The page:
Barnaby Jack is pictured in this undated handout photo. Reuters/Hep Svadja/Handout

Barnaby Jack, the celebrated computer hacker who famously demonstrated how to make ATMs spit out cash, died Thursday in San Francisco at the age of 35. His death, the cause of which remains unknown, came a week before he was scheduled to speak at a Las Vegas hacking conference, where he planned to demonstrate how he could hack into implanted medical devices such as pacemakers and defibrillators.

Such hacking tactics could potentially be used to commit murder by remotely attacking a heart device. (In one episode of the Showtime drama “Homeland,” a terrorist kills the vice president by hacking into his pacemaker and inducing a heart attack.) Jack, a "white-hat hacker," used his skills to expose security weaknesses before criminals could discover them. His work often forced companies to fix bugs in their software.

Jack’s body was reportedly discovered by “a loved one” in the Nob Hill neighborhood of San Francisco. According to Reuters, the local medical examiner’s office is conducting an autopsy, but the cause of Jack’s death may not be known for a month. The newswire also reported that the police have already ruled out foul play.

But while the police may have ruled it out, the Internet hasn’t. Following reports of Jack’s death, Reddit’s conspiracy-themed subreddits lit up with skeptical commenters, many of whom pointed the finger at the U.S. government.

“The CIA didn’t want the competition,” one user posted.

Some Redditors suggested that government officials didn’t want Jack to expose security flaws in pacemakers because they planned to exploit those flaws and use them to take out their political enemies, “Homeland”-style.

“Must be yet another coincidence. Nothing to see here, people. Out of curiosity, how many political officials have these implants?”

Government-backed assassination was a common theme throughout the longest thread dedicated to Jack’s death, on the “conspiro” subreddit:

“It does make me wonder, if he was killed, that the CIA and other Government agencies don't want this flaw to be solved. After all, it would make an excellent tool to bump [off] 'dangerous' people who have pacemakers. The ultimate conspiracy would be that the US want to have unhealthy people who will need pacemakers in their later lives. Such a thing would make a perfect method of control.”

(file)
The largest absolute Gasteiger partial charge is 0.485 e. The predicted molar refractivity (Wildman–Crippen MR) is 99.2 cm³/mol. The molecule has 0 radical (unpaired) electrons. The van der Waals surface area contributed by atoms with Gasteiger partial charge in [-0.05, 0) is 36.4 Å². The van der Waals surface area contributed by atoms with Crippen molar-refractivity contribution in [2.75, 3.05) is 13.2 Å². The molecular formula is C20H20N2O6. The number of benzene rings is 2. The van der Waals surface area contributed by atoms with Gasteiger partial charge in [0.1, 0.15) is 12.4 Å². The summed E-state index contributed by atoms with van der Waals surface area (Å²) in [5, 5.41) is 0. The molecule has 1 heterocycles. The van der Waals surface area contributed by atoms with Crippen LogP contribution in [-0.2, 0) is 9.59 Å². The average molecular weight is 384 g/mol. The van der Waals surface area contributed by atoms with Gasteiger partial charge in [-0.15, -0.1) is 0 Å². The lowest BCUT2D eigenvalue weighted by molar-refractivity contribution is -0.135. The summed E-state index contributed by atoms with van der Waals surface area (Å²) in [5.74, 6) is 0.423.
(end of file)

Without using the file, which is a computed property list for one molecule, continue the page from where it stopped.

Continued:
Other Redditors went a step further than mere assassination, suggesting that Jack isn't dead at all but locked up in an underground military facility where he's being forced to use his research to create a remote-killing device.

It was more of the same on Twitter, where some tweeters compared Jack to the late journalist Michael Hastings, who died in a single car wreck last month as he was reportedly working on an investigative story about the CIA.

Beyond suggesting possible conspiracies, users across Reddit, Twitter and other social media spent the weekend arguing about the validity of Jack’s research. Jack had built up a loyal following in the hacker community for his intelligence, charisma and showmanship, and the majority of tweets and posts related to him were overwhelmingly positive. But not everyone believed his method of publicly exposing security flaws was in the best interests of software makers and the public. Some users suggested that Jack was unwisely playing with fire by publicly revealing a potentially murderous security flaw. But most others jumped to his defense, explaining that Jack’s research was meant to expose serious problems so that they could be fixed.

“Jack’s point wasn’t to do these things for nefarious gain, but to point out the gaping holes in security,” one Reddit user posted. “Be glad that the person who figured out how to do it wasn't some evil twat, but a decent white hatter who wanted to expose the vulnerabilities.”

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